January 22, 2013
On the anniversary of Roe v. Wade
Forty years. I started going to March-for-Life-type events in the late 1970s, and I remember the pro-life movement in my hometown as having more of a crunchy, Berrigan-brothers-meet-Mother-Theresa vibe than it came to have later. On the one hand, the right conjured by the (all-male, as Charlie Camosy points out in this nice post) Court in an opinion from which even most abortion-rights supporters feel a need to avert their case, seems deeply entrenched: judicial nominees are carefully instructed how to speak out it, Planned Parenthood raises millions to support its campaign in support of it by warning of ever-present threats (some, I hope, real; many imagined) against it, its dehumanizing premises are aggressively exported from rich countries to poorer ones; and even substantial numbers of Catholics profess to embrace (what they take to be) its teaching.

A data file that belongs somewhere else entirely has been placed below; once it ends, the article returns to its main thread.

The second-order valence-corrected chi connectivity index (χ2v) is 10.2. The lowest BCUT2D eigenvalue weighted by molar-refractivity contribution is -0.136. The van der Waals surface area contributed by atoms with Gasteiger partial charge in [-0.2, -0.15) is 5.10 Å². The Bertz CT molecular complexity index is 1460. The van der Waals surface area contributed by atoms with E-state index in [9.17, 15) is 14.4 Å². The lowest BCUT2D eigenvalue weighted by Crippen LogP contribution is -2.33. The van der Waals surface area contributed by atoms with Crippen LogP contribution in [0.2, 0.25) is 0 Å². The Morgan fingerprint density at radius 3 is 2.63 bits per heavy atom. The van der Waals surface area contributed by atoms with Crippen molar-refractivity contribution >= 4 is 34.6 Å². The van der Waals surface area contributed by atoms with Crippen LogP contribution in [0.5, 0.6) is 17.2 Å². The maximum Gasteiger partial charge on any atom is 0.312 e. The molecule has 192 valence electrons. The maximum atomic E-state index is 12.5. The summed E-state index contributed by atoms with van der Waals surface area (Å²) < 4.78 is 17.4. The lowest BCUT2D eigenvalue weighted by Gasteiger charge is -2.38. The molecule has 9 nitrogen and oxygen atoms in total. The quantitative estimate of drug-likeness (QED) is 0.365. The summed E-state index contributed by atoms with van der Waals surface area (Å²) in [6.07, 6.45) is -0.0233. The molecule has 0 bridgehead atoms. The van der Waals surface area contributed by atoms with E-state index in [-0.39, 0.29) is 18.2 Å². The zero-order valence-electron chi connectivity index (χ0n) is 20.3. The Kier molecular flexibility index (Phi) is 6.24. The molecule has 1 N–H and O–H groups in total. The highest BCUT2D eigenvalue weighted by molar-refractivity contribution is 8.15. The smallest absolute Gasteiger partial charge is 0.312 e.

On the other hand, though, it does seem like progress has been made: The March-for-Life culture is young, enthusiastic, and happy. (Hundreds of Notre Dame students, God bless them, will take long bus trips to DC this week to carry the "March for Life" banner.) The public -- even those who identify as "pro-choice" -- seems more open to reasonable regulations, as do reasonable judges; and fewer people than before preach the "it's just a clump of cells" line.
It's probably unfortunate, but also (I think) unavoidable, that the most-discussed-issue here at MOJ, over the years, has been (in one way or another) abortion. And yet, if (as I am inclined to think is the case) the most important contribution that "Catholic" can make to "legal theory" is a correct understanding of the person, then there is no way that a blog dedicated to the development of Catholic Legal Theory could avoid addressing, and criticizing, our deeply unjust and profoundly anti-human abortion-law regime. "A person is a person, no matter how small." Don't give up.
UPDATE: Here's a similar post I did, on the same subject, at Prawfsblawg.
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